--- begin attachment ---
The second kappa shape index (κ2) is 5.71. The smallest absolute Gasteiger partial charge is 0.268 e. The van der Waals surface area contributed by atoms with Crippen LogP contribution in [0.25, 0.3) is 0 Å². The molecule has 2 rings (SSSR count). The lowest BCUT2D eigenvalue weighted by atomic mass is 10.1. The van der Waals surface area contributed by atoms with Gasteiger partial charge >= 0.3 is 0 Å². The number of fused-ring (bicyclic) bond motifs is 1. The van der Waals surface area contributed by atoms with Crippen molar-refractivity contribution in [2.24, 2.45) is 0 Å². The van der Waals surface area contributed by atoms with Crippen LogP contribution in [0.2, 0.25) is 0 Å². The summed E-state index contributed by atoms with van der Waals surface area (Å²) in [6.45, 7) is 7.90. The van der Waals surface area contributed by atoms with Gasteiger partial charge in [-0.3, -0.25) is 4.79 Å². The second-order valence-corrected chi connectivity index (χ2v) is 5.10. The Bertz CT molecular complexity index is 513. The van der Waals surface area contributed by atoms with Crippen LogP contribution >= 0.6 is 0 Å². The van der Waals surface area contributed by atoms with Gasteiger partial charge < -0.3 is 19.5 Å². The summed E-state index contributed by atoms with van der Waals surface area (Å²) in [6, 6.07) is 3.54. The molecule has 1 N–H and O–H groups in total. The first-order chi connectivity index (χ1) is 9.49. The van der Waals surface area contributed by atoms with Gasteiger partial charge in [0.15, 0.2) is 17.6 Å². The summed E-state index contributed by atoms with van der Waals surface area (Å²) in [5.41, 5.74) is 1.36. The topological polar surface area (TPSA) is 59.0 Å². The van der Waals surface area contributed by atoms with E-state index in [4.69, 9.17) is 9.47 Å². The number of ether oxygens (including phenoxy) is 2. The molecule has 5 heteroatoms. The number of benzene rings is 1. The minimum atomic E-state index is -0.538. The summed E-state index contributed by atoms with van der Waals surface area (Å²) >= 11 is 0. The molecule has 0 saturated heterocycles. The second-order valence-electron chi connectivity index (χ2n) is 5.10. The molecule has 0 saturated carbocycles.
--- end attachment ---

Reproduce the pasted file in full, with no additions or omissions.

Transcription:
The second kappa shape index (κ2) is 5.71. The smallest absolute Gasteiger partial charge is 0.268 e. The van der Waals surface area contributed by atoms with Crippen LogP contribution in [0.25, 0.3) is 0 Å². The molecule has 2 rings (SSSR count). The lowest BCUT2D eigenvalue weighted by atomic mass is 10.1. The van der Waals surface area contributed by atoms with Gasteiger partial charge >= 0.3 is 0 Å². The number of fused-ring (bicyclic) bond motifs is 1. The van der Waals surface area contributed by atoms with Crippen molar-refractivity contribution in [2.24, 2.45) is 0 Å². The van der Waals surface area contributed by atoms with Crippen LogP contribution in [0.2, 0.25) is 0 Å². The summed E-state index contributed by atoms with van der Waals surface area (Å²) in [6.45, 7) is 7.90. The van der Waals surface area contributed by atoms with Gasteiger partial charge in [-0.3, -0.25) is 4.79 Å². The second-order valence-corrected chi connectivity index (χ2v) is 5.10. The Bertz CT molecular complexity index is 513. The van der Waals surface area contributed by atoms with Crippen LogP contribution >= 0.6 is 0 Å². The van der Waals surface area contributed by atoms with Gasteiger partial charge < -0.3 is 19.5 Å². The summed E-state index contributed by atoms with van der Waals surface area (Å²) in [6, 6.07) is 3.54. The molecule has 1 N–H and O–H groups in total. The first-order chi connectivity index (χ1) is 9.49. The van der Waals surface area contributed by atoms with Gasteiger partial charge in [0.15, 0.2) is 17.6 Å². The summed E-state index contributed by atoms with van der Waals surface area (Å²) in [5.41, 5.74) is 1.36. The topological polar surface area (TPSA) is 59.0 Å². The van der Waals surface area contributed by atoms with E-state index in [4.69, 9.17) is 9.47 Å². The number of ether oxygens (including phenoxy) is 2. The molecule has 5 heteroatoms. The number of benzene rings is 1. The minimum atomic E-state index is -0.538. The summed E-state index contributed by atoms with van der Waals surface area (Å²) >= 11 is 0. The molecule has 0 saturated heterocycles. The second-order valence-electron chi connectivity index (χ2n) is 5.10. The molecule has 0 saturated carbocycles.